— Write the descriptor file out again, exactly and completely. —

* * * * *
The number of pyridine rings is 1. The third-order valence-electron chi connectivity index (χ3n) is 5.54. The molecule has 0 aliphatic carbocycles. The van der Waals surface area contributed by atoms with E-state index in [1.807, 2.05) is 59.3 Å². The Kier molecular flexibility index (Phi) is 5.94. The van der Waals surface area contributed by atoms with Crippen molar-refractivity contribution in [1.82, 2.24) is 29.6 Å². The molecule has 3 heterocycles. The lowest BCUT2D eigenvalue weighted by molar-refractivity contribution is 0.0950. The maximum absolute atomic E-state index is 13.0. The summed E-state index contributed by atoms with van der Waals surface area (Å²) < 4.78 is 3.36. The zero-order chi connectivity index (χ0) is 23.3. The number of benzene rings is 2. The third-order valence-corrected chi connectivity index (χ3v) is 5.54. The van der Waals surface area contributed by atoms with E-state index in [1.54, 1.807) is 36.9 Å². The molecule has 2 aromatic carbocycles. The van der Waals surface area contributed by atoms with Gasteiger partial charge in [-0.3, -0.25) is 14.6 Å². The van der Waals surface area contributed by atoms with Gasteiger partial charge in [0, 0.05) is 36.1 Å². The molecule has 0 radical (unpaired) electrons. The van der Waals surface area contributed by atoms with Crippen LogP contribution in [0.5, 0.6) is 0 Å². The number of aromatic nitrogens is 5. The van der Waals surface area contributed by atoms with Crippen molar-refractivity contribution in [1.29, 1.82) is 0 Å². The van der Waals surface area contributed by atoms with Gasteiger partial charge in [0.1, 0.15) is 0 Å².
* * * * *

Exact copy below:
The number of pyridine rings is 1. The third-order valence-electron chi connectivity index (χ3n) is 5.54. The molecule has 0 aliphatic carbocycles. The van der Waals surface area contributed by atoms with E-state index in [1.807, 2.05) is 59.3 Å². The Kier molecular flexibility index (Phi) is 5.94. The van der Waals surface area contributed by atoms with Crippen molar-refractivity contribution in [1.82, 2.24) is 29.6 Å². The molecule has 3 heterocycles. The lowest BCUT2D eigenvalue weighted by molar-refractivity contribution is 0.0950. The maximum absolute atomic E-state index is 13.0. The summed E-state index contributed by atoms with van der Waals surface area (Å²) < 4.78 is 3.36. The zero-order chi connectivity index (χ0) is 23.3. The number of benzene rings is 2. The third-order valence-corrected chi connectivity index (χ3v) is 5.54. The van der Waals surface area contributed by atoms with E-state index in [1.54, 1.807) is 36.9 Å². The molecule has 2 aromatic carbocycles. The van der Waals surface area contributed by atoms with Gasteiger partial charge in [-0.3, -0.25) is 14.6 Å². The van der Waals surface area contributed by atoms with Gasteiger partial charge in [0, 0.05) is 36.1 Å². The molecule has 0 radical (unpaired) electrons. The van der Waals surface area contributed by atoms with Crippen LogP contribution in [0.5, 0.6) is 0 Å². The number of aromatic nitrogens is 5. The van der Waals surface area contributed by atoms with Crippen molar-refractivity contribution in [1.29, 1.82) is 0 Å². The van der Waals surface area contributed by atoms with Gasteiger partial charge in [0.1, 0.15) is 0 Å².